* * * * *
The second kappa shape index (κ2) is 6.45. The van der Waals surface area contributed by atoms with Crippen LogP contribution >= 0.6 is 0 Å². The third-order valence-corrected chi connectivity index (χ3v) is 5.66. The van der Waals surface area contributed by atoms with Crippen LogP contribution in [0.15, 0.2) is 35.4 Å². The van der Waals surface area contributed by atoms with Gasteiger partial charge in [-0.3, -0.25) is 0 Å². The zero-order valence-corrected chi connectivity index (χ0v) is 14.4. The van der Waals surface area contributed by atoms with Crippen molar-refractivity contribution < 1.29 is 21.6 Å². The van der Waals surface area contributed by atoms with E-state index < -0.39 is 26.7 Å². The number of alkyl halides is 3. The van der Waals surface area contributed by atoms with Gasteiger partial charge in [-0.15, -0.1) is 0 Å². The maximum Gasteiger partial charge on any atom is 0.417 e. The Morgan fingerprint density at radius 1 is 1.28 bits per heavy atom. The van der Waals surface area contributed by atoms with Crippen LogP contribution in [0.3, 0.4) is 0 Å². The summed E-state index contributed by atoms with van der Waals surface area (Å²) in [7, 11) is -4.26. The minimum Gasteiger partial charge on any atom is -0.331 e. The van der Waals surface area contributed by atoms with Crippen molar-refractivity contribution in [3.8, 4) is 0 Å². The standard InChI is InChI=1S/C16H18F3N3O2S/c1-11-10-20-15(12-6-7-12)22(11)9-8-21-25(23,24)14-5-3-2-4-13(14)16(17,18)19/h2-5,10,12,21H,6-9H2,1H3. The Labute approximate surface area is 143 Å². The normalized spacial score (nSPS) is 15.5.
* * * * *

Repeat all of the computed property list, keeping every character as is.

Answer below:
The second kappa shape index (κ2) is 6.45. The van der Waals surface area contributed by atoms with Crippen LogP contribution >= 0.6 is 0 Å². The third-order valence-corrected chi connectivity index (χ3v) is 5.66. The van der Waals surface area contributed by atoms with Crippen LogP contribution in [0.15, 0.2) is 35.4 Å². The van der Waals surface area contributed by atoms with Gasteiger partial charge in [-0.3, -0.25) is 0 Å². The zero-order valence-corrected chi connectivity index (χ0v) is 14.4. The van der Waals surface area contributed by atoms with Crippen molar-refractivity contribution < 1.29 is 21.6 Å². The van der Waals surface area contributed by atoms with E-state index < -0.39 is 26.7 Å². The number of alkyl halides is 3. The van der Waals surface area contributed by atoms with Gasteiger partial charge in [-0.15, -0.1) is 0 Å². The maximum Gasteiger partial charge on any atom is 0.417 e. The Morgan fingerprint density at radius 1 is 1.28 bits per heavy atom. The van der Waals surface area contributed by atoms with Crippen LogP contribution in [0.3, 0.4) is 0 Å². The summed E-state index contributed by atoms with van der Waals surface area (Å²) in [7, 11) is -4.26. The minimum Gasteiger partial charge on any atom is -0.331 e. The van der Waals surface area contributed by atoms with Crippen molar-refractivity contribution in [3.8, 4) is 0 Å². The standard InChI is InChI=1S/C16H18F3N3O2S/c1-11-10-20-15(12-6-7-12)22(11)9-8-21-25(23,24)14-5-3-2-4-13(14)16(17,18)19/h2-5,10,12,21H,6-9H2,1H3. The Labute approximate surface area is 143 Å². The normalized spacial score (nSPS) is 15.5.